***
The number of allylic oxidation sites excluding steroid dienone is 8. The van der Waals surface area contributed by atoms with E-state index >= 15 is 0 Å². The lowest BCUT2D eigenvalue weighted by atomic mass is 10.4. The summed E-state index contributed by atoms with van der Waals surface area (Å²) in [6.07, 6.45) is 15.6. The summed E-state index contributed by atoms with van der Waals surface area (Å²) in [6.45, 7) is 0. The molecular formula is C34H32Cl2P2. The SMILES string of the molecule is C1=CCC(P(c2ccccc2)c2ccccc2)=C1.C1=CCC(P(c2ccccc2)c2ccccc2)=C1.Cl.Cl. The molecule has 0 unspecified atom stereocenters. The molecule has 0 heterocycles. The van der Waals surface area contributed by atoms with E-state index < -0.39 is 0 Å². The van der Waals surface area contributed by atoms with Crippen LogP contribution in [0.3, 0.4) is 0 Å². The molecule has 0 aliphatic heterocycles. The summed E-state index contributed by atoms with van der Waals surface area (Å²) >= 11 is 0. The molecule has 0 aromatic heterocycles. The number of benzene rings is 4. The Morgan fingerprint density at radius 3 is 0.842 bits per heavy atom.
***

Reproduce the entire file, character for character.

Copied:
The number of allylic oxidation sites excluding steroid dienone is 8. The van der Waals surface area contributed by atoms with E-state index >= 15 is 0 Å². The lowest BCUT2D eigenvalue weighted by atomic mass is 10.4. The summed E-state index contributed by atoms with van der Waals surface area (Å²) in [6.07, 6.45) is 15.6. The summed E-state index contributed by atoms with van der Waals surface area (Å²) in [6.45, 7) is 0. The molecular formula is C34H32Cl2P2. The SMILES string of the molecule is C1=CCC(P(c2ccccc2)c2ccccc2)=C1.C1=CCC(P(c2ccccc2)c2ccccc2)=C1.Cl.Cl. The molecule has 0 unspecified atom stereocenters. The molecule has 0 heterocycles. The van der Waals surface area contributed by atoms with E-state index < -0.39 is 0 Å². The van der Waals surface area contributed by atoms with Crippen LogP contribution in [0.3, 0.4) is 0 Å². The molecule has 0 aliphatic heterocycles. The summed E-state index contributed by atoms with van der Waals surface area (Å²) >= 11 is 0. The molecule has 0 aromatic heterocycles. The number of benzene rings is 4. The Morgan fingerprint density at radius 3 is 0.842 bits per heavy atom.